The microchip industry is undergoing a major reshuffle with new mergers and price hikes. On Wednesday, news of a possible merger between Western Digital Corp. and Japan’s Kioxia Holdings Corp. emerged, saying that the talks were at an advanced stage and that the deal could reach more than $20 billion. Although negotiations could fail, the two companies already have deep ties, which could favor the sale. The transaction would require the approval of the Japanese and American governments; however, Washington would likely agree as the purchase would increase the U.S.’ competitiveness v-à-v China. Western Digital’s and Kioxia’s merger would add to the recent deals signed since the pandemic: Analog Devices Inc. bought Maxim Integrated Products Inc. in July of 2020, Nvidia Corp’s acquired Arm Holdings in September, and AMD Inc.’s purchased Xilinx Inc. a month later.
Then, on Thursday, the world’s largest chip producer Taiwan Semiconductor Manufacturing Co., announced that it could raise its prices. The price increase would go up to 20% for less sophisticated chips used in the car industry and 10% for the most advanced ones; the new prices will be applied late this year or early 2022. The news comes amid recent car makers’ announcements regarding the semiconductor shortage’s effects on vehicle manufacturers. Last week, Toyota said it would cut production by 40% in September, while General Motors declared earlier this month that it had to halt assembly in three factories that produce its top-selling product, pickup trucks.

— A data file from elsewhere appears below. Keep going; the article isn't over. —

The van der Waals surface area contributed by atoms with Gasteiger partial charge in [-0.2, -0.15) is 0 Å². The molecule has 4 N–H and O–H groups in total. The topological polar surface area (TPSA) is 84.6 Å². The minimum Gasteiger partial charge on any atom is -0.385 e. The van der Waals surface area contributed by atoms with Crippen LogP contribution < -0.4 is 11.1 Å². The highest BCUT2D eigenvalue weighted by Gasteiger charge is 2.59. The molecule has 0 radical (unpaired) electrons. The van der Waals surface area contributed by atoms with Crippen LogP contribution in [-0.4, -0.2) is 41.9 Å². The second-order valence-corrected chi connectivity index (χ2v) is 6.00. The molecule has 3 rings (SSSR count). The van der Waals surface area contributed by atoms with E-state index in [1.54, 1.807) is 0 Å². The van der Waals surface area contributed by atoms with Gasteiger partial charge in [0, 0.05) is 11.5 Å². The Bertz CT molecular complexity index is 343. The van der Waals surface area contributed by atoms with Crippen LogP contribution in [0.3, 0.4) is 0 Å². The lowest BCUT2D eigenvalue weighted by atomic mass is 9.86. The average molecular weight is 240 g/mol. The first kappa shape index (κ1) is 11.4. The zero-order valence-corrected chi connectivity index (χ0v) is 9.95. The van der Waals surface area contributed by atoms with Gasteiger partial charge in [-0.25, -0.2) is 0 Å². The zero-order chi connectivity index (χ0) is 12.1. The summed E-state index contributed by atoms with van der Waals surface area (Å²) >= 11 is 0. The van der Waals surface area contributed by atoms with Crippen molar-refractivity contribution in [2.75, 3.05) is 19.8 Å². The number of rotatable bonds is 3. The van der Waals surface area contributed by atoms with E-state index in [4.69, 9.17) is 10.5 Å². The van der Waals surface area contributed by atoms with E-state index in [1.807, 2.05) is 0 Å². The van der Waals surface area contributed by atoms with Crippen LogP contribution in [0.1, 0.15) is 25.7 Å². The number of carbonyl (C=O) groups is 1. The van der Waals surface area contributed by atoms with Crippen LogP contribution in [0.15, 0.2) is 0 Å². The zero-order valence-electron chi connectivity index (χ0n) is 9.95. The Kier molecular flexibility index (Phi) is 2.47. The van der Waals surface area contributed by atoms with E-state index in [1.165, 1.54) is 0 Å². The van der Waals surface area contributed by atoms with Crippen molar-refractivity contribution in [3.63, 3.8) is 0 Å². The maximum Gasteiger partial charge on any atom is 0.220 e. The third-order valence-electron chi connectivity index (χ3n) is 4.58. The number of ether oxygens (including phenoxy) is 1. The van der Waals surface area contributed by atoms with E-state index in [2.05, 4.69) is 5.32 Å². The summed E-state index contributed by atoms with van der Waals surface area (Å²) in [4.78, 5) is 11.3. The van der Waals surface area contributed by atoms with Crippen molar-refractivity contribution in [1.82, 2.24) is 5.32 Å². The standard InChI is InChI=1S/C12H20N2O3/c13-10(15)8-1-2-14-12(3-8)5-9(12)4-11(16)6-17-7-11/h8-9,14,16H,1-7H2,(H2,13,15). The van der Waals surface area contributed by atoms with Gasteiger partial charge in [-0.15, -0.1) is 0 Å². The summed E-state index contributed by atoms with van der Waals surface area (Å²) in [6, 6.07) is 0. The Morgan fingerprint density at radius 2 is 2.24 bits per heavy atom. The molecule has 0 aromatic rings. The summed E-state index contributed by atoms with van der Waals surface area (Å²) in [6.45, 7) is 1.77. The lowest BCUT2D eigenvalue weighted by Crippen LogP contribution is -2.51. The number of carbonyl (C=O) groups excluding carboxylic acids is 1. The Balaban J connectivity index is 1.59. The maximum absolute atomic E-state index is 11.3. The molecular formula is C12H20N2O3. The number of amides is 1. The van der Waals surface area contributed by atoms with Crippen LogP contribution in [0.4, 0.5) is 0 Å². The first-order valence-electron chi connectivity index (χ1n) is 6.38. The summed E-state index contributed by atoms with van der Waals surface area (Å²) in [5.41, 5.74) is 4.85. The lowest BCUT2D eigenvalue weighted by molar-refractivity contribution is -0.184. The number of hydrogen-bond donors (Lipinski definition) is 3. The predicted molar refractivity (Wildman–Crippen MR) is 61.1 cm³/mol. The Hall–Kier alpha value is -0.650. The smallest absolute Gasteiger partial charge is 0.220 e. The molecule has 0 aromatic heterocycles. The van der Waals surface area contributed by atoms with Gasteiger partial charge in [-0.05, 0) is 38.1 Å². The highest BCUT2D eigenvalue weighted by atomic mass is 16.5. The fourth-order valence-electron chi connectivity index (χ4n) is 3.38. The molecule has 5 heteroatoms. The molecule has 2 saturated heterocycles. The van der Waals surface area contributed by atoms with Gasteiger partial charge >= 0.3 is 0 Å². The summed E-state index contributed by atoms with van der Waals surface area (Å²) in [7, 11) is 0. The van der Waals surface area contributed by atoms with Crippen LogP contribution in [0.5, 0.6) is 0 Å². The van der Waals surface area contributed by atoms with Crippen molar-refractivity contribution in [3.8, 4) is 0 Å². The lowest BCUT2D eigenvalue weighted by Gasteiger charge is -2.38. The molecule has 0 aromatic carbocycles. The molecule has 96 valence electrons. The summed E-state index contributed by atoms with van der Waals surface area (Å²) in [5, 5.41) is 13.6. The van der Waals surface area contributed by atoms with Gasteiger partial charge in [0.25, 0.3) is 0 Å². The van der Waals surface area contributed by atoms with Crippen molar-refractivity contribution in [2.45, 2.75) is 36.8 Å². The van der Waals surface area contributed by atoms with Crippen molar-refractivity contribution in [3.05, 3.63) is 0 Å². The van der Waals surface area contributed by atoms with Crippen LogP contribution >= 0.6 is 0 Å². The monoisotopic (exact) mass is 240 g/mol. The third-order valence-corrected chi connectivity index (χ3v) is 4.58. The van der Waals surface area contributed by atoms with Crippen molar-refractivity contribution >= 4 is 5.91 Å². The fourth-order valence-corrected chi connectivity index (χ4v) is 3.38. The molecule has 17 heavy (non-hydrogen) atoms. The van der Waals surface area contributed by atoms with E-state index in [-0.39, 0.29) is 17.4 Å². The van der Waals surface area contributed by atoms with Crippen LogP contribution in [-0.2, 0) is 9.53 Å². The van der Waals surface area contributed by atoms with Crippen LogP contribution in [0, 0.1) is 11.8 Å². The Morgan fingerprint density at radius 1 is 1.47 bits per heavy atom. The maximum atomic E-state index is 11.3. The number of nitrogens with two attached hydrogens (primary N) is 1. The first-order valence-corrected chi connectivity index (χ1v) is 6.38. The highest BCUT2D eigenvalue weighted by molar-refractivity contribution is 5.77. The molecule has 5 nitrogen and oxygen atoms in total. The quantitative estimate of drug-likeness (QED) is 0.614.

As businesses prepare to face a possible dwindle in consumption, many investors continue purchasing physical precious metals to shield their portfolios from inflation. Savvy investors continue to see the ownership of physical precious metals as a means to diversifying their portfolios, and thus, as a shield from the uncertainty of equity markets and potential price hikes. Despite the hedge attributes of precious metals, they should always be viewed as a long-term investment. The key to profitability through the ownership of physical precious metals is to acquire the physical product and hold on to it for the long term. Always remember that you should never overextend your ability to maintain ownership of your precious metals over the long run.
Trading Department – Precious Metals International, Ltd.
Friday to Friday Close (New York Closing Prices)
|Aug. 20, 2021||Aug. 27, 2021||Net Change|
Previous year Comparisons
|Aug. 28, 2020||Aug. 27, 2021||Net Change|
Here are your Short Term Support and Resistance Levels for the upcoming week.